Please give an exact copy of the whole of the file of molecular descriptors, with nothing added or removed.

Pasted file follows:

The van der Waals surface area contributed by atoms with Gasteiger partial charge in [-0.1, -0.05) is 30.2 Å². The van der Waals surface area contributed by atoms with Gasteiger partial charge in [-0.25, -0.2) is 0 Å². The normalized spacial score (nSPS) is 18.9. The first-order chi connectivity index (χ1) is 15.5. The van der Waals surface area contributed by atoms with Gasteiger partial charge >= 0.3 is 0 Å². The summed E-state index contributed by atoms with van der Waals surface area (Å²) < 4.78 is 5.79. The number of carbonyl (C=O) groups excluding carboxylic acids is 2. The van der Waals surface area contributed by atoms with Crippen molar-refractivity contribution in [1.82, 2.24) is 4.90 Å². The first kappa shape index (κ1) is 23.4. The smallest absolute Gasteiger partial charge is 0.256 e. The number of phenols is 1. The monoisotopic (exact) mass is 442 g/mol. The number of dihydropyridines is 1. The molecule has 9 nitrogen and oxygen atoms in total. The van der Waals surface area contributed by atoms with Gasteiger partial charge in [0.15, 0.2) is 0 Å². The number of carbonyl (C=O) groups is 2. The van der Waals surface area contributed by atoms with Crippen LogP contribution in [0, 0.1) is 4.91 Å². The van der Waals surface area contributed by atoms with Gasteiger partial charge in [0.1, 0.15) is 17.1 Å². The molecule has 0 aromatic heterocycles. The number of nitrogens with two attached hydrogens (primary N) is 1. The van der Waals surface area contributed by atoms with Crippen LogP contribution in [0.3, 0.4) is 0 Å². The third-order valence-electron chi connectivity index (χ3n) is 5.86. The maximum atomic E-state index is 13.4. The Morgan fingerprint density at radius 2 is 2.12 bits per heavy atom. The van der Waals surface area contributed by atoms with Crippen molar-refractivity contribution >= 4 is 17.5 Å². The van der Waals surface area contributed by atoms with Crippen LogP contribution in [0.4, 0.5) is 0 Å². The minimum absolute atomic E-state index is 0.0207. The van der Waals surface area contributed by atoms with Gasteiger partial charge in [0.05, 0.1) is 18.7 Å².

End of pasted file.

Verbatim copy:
The van der Waals surface area contributed by atoms with Gasteiger partial charge in [-0.1, -0.05) is 30.2 Å². The van der Waals surface area contributed by atoms with Gasteiger partial charge in [-0.25, -0.2) is 0 Å². The normalized spacial score (nSPS) is 18.9. The first-order chi connectivity index (χ1) is 15.5. The van der Waals surface area contributed by atoms with Gasteiger partial charge >= 0.3 is 0 Å². The summed E-state index contributed by atoms with van der Waals surface area (Å²) < 4.78 is 5.79. The number of carbonyl (C=O) groups excluding carboxylic acids is 2. The van der Waals surface area contributed by atoms with Crippen molar-refractivity contribution in [1.82, 2.24) is 4.90 Å². The first kappa shape index (κ1) is 23.4. The smallest absolute Gasteiger partial charge is 0.256 e. The number of phenols is 1. The monoisotopic (exact) mass is 442 g/mol. The number of dihydropyridines is 1. The molecule has 9 nitrogen and oxygen atoms in total. The van der Waals surface area contributed by atoms with Gasteiger partial charge in [0.15, 0.2) is 0 Å². The number of carbonyl (C=O) groups is 2. The van der Waals surface area contributed by atoms with Crippen LogP contribution in [0, 0.1) is 4.91 Å². The van der Waals surface area contributed by atoms with Gasteiger partial charge in [0.1, 0.15) is 17.1 Å². The molecule has 0 aromatic heterocycles. The number of nitrogens with two attached hydrogens (primary N) is 1. The van der Waals surface area contributed by atoms with Crippen LogP contribution in [0.3, 0.4) is 0 Å². The third-order valence-electron chi connectivity index (χ3n) is 5.86. The maximum atomic E-state index is 13.4. The Morgan fingerprint density at radius 2 is 2.12 bits per heavy atom. The van der Waals surface area contributed by atoms with Crippen molar-refractivity contribution >= 4 is 17.5 Å². The van der Waals surface area contributed by atoms with Crippen LogP contribution in [0.4, 0.5) is 0 Å². The minimum absolute atomic E-state index is 0.0207. The van der Waals surface area contributed by atoms with Gasteiger partial charge in [0.05, 0.1) is 18.7 Å².